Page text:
‘Food, Inc.’ chicken farmer has a new, humane farm
A version of this post originally appeared on Eat with Care.
Twelve minutes into the 2009 documentary Food, Inc., Carole Morison appears on the screen — haggard, tired, quietly seething. Squinting into the sun, she tells the camera, “I’ve just made up my mind; I’m gonna say what I have to say,” and she proceeds to show and tell.
Wearing a face mask, she steps inside one of her chicken houses, where she is raising broilers for Perdue. Inside she reveals a crowded sea of birds bumping into each other and squawking in agitation. Chickens are shown taking a few steps and falling down — due to the weight they’ve been bred to put on rapidly. Others are on their backs, gasping for breath inside a chicken house they cannot leave. Carole picks up a few dead birds and throws them in a pile.
She walks back outside, removes her face mask, wipes the dust off her face, and says with disgust, “That’s normal.”
But it’s far from normal today. Carole Morison is still stepping into her chicken houses in Pocomoke, Md., but now the chickens follow her. Rather than flee, they try to roost on her shoulder. Now she doesn’t have to wear a face mask, and she’s hopeful that she may be able to take antibiotics again after years of developing allergies while using Perdue’s antibiotic-laden feed. And in a widely circulated photograph taken for Flavor magazine, she looks 10 years younger than she did in the movie.
“Everybody tells me that!” she said in a recent phone interview. “I just look at the new photo and say, man, I need to get my hair cut.”
Last year, in an inspiring turnaround, Carole and her husband, Frank, launched a pastured egg operation on their Bird’s Eye View Farm. When Perdue terminated their contract just before Food, Inc. was released (the reason given was Carole’s refusal to use dark, tunnel-ventilated chicken houses), it seemed unlikely they’d ever get back into farming. On the Delmarva Peninsula, nestled between the Chesapeake Bay and the Atlantic, the vast majority of chicken farmers work for big agribusiness, entering into contracts in which they don’t own the birds or have much say in their raising, but are expected to invest in the expensive infrastructure to house and feed them. Carole wasn’t about to do that again.
“To have no say in the business is degrading,” she said in Food, Inc. “It’s like being a slave to the company.” But on the phone, having just come in from visiting “the girls,” as she calls her new flock of Rhode Island Reds, she told me how much fun she’s having now — finally — as an independent farmer at age 55. “There’s no one breathing down your neck saying you have to do it this way, no you can’t do it that way. You don’t have to feel bad about what you’re doing.”
What she’s doing is raising 500 hens on 14 acres of pasture, putting them inside only at night and feeding them a vegetarian, antibiotic-free diet. She’s currently selling the eggs to a CSA and is hoping to sign a contract soon with a major natural foods store in Annapolis. She and Frank have total control over what they do.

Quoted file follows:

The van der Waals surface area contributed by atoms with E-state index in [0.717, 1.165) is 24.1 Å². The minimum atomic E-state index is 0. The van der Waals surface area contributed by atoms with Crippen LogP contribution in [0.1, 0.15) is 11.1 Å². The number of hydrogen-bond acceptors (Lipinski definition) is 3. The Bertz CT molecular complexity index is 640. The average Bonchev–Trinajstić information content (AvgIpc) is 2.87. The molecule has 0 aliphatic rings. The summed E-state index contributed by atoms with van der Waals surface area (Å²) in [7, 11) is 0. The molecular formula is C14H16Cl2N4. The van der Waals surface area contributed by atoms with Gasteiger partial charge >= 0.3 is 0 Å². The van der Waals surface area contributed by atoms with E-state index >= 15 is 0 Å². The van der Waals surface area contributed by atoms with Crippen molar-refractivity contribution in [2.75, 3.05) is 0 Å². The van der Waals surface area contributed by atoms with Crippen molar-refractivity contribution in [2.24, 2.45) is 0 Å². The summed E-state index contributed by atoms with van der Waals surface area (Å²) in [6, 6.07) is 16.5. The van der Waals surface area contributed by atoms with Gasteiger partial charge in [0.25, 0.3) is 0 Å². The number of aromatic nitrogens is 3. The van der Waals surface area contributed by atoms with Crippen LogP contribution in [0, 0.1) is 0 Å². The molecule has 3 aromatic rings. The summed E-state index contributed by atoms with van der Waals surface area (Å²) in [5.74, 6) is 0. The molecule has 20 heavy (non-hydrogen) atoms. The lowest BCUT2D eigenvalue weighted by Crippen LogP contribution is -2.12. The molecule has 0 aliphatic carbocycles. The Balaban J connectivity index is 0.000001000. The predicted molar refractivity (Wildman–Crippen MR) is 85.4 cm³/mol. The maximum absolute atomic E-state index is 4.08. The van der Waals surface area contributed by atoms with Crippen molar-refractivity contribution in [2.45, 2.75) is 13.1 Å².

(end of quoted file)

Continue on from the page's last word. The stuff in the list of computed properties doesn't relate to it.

What’s more, the farm is certified by Animal Welfare Approved (AWA), a program that sends auditors to farms to make sure they’re complying with AWA’s strict animal welfare standards. (Frank does consulting for AWA, but according to the organization’s transparency standards, he is not allowed to certify his own farm.) The farm is the first on the Delmarva Peninsula to be AWA-approved.
“At the risk of sounding cliché, these are happy chickens,” Carole told me. “The industrial chickens — it was almost like they had no brain. My son used to say they had mental issues. And they had no personality. They would always try to get away from you, but at the same time they had no energy.” I asked her what breed they were. “No idea. Perdue breed.”
A little known fact about Carole — it wasn’t mentioned in Food, Inc. — is that while she was a contract grower, she was also a committed activist, working for social justice for poultry farmers on the Delmarva, which has one of the highest concentrations of chicken farms in the country (not to mention problems with contamination of the Chesapeake Bay, partially due to runoff of manure and fertilizer). For a spell, she was executive director of the Delmarva Poultry Justice Alliance, a collaboration of farmers, workers, environmentalists, animal welfare activists, clergy, and public health officials. Her husband was a founding member of the National Contract Poultry Growers Association.
In Food, Inc. — which traces the corporate takeover of American agriculture — it was reported that the average contract poultry farmer borrows $500,000 to build poultry houses, but makes only $18,000 a year. Noting that her fellow farmers are probably too poor to buy her pastured eggs, Carole blames companies that lure farmers and workers, then let them down with low pay and mounting debt.
“They set up shop in poor, rural America and they’re like the savior — kind of like Walmart,” she says.
Having been a contract grower for so long, and never believing there was another way, Carole understands why other chicken farmers in her region are reluctant to give up their contracts and branch out on their own. But she believes her farm could be a model for her neighbors, whom she willingly talks to about her new farm. She also speaks to schoolchildren around the country who watch Food, Inc. in their classrooms, telling them that change is possible.
“This is what we want to do,” she says. “But we also hope it’ll plant seeds.”